Do COVID vaccines stop infections or just make you less sick? We’re starting to get answers

One of the biggest questions surrounding COVID-19 vaccines from the likes of Pfizer/BioNTech, Moderna, Johnson & Johnson, and AstraZeneca is whether or not, and to what extent, they can prevent actual transmission of the coronavirus rather than just making someone less sick if they do contract it (the latter an important goal itself). We’re beginning to get more answers to that crucial query—and the early findings are promising.

There was already preliminary evidence in early February that the AstraZeneca vaccine, created in conjunction with the University of Oxford, cut transmission rates for the virus by about two-thirds with just a single dose.

That data will soon be confirmed, reports the Telegraph, citing sources from Public Health England (PHE), not just for the AstraZeneca vaccine but for a single dose of the two-dose Pfizer vaccine as well. And that protection against transmission appears consistent across all age groups.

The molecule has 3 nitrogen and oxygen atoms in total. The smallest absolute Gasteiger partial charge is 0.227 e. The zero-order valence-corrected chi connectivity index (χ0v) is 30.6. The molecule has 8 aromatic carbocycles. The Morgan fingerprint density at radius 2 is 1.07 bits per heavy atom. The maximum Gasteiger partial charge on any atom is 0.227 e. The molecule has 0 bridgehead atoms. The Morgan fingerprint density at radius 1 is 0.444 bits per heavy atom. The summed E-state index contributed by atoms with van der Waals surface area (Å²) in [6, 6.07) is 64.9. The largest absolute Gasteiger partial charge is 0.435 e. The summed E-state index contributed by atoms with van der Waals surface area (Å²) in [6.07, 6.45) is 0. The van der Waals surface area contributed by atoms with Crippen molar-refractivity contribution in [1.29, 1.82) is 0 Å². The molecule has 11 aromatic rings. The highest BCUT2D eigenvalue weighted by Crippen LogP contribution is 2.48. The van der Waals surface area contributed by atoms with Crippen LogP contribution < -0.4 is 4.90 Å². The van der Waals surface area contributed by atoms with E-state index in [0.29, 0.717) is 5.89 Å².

This adds to evidence from two Israeli studies published this week, finding that Pfizer’s COVID vaccine significantly reduces the virus’s transmission. The joint analysis between Pfizer and Israel’s health ministry found that a two-dose regimen of the shot reduced infections by 89.4% overall (including asymptomatic cases) and 93.7% in symptomatic cases. Results were tracked via testing for COVID infections, fueled by a national COVID-tracking database in Israel. The study has yet to be peer-reviewed.

The second study examined more than 7,000 hospital staff and found about a 75% reduction in infections with Pfizer’s vaccine.

To be clear, it’s important to get vaccinated when your turn comes, regardless of how effective a vaccine is against preventing infection, as public health officials have made clear.

Given the high efficacy rates of the Pfizer, Moderna, J&J, and AstraZeneca vaccines, getting some kind of shot would still weaken the virus and at the very least lower the chances of spreading it to others.

We already know that these vaccines significantly reduce the risk of COVID-related hospitalization and deaths for those who may go on to contract it. But the ideal would be to achieve a significant level of “sterilizing immunity,” the kind that can stop widespread community spread of the coronavirus. And the information rolling in suggests this class of vaccines may meet that challenge.

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